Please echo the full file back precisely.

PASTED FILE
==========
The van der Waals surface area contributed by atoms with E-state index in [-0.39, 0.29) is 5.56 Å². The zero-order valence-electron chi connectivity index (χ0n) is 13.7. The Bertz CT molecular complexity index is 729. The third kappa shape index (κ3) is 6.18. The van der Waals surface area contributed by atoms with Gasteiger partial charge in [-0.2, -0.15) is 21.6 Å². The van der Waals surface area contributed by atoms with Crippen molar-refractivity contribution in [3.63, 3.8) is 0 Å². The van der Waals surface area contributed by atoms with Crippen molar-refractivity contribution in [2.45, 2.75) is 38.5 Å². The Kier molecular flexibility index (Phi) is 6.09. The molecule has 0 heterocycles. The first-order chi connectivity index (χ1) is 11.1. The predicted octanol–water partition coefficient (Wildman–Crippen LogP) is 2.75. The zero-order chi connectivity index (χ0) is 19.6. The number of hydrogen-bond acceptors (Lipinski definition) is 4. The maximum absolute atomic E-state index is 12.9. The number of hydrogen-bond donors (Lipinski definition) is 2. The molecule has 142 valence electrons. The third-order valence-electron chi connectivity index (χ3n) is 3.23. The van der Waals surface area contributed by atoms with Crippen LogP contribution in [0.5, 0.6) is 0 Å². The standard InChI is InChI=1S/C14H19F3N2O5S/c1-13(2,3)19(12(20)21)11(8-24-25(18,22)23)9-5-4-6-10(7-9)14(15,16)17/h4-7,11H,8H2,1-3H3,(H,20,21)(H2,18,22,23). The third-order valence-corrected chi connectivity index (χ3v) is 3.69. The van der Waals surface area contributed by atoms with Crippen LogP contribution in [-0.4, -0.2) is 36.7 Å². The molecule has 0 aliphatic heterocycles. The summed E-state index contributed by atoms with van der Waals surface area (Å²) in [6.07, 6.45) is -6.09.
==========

The van der Waals surface area contributed by atoms with E-state index in [-0.39, 0.29) is 5.56 Å². The zero-order valence-electron chi connectivity index (χ0n) is 13.7. The Bertz CT molecular complexity index is 729. The third kappa shape index (κ3) is 6.18. The van der Waals surface area contributed by atoms with Gasteiger partial charge in [-0.2, -0.15) is 21.6 Å². The van der Waals surface area contributed by atoms with Crippen molar-refractivity contribution in [3.63, 3.8) is 0 Å². The van der Waals surface area contributed by atoms with Crippen molar-refractivity contribution in [2.45, 2.75) is 38.5 Å². The Kier molecular flexibility index (Phi) is 6.09. The molecule has 0 heterocycles. The first-order chi connectivity index (χ1) is 11.1. The predicted octanol–water partition coefficient (Wildman–Crippen LogP) is 2.75. The zero-order chi connectivity index (χ0) is 19.6. The number of hydrogen-bond acceptors (Lipinski definition) is 4. The maximum absolute atomic E-state index is 12.9. The number of hydrogen-bond donors (Lipinski definition) is 2. The molecule has 142 valence electrons. The third-order valence-electron chi connectivity index (χ3n) is 3.23. The van der Waals surface area contributed by atoms with Crippen LogP contribution in [0.5, 0.6) is 0 Å². The standard InChI is InChI=1S/C14H19F3N2O5S/c1-13(2,3)19(12(20)21)11(8-24-25(18,22)23)9-5-4-6-10(7-9)14(15,16)17/h4-7,11H,8H2,1-3H3,(H,20,21)(H2,18,22,23). The third-order valence-corrected chi connectivity index (χ3v) is 3.69. The van der Waals surface area contributed by atoms with Crippen LogP contribution in [-0.4, -0.2) is 36.7 Å². The molecule has 0 aliphatic heterocycles. The summed E-state index contributed by atoms with van der Waals surface area (Å²) in [6.07, 6.45) is -6.09.